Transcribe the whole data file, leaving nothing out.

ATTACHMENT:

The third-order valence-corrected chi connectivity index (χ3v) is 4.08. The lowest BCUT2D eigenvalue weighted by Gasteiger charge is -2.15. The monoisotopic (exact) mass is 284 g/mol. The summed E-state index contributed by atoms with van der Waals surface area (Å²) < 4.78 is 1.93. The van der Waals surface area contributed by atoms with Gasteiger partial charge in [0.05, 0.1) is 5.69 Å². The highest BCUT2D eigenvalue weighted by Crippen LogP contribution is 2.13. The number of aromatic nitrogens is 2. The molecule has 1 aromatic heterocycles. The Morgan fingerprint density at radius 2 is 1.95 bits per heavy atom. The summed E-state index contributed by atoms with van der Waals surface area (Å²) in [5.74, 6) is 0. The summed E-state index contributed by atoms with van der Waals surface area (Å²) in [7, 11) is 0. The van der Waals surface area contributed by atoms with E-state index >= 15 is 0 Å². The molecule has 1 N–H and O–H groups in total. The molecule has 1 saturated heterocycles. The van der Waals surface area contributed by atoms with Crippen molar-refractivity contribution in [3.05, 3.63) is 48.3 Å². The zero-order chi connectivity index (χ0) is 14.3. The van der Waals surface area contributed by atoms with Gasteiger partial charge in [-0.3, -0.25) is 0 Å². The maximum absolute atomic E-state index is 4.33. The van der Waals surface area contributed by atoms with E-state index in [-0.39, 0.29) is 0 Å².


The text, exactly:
The third-order valence-corrected chi connectivity index (χ3v) is 4.08. The lowest BCUT2D eigenvalue weighted by Gasteiger charge is -2.15. The monoisotopic (exact) mass is 284 g/mol. The summed E-state index contributed by atoms with van der Waals surface area (Å²) < 4.78 is 1.93. The van der Waals surface area contributed by atoms with Gasteiger partial charge in [0.05, 0.1) is 5.69 Å². The highest BCUT2D eigenvalue weighted by Crippen LogP contribution is 2.13. The number of aromatic nitrogens is 2. The molecule has 1 aromatic heterocycles. The Morgan fingerprint density at radius 2 is 1.95 bits per heavy atom. The summed E-state index contributed by atoms with van der Waals surface area (Å²) in [5.74, 6) is 0. The summed E-state index contributed by atoms with van der Waals surface area (Å²) in [7, 11) is 0. The van der Waals surface area contributed by atoms with E-state index >= 15 is 0 Å². The molecule has 1 N–H and O–H groups in total. The molecule has 1 saturated heterocycles. The van der Waals surface area contributed by atoms with Crippen molar-refractivity contribution in [3.05, 3.63) is 48.3 Å². The zero-order chi connectivity index (χ0) is 14.3. The van der Waals surface area contributed by atoms with Gasteiger partial charge in [-0.3, -0.25) is 0 Å². The maximum absolute atomic E-state index is 4.33. The van der Waals surface area contributed by atoms with E-state index in [-0.39, 0.29) is 0 Å².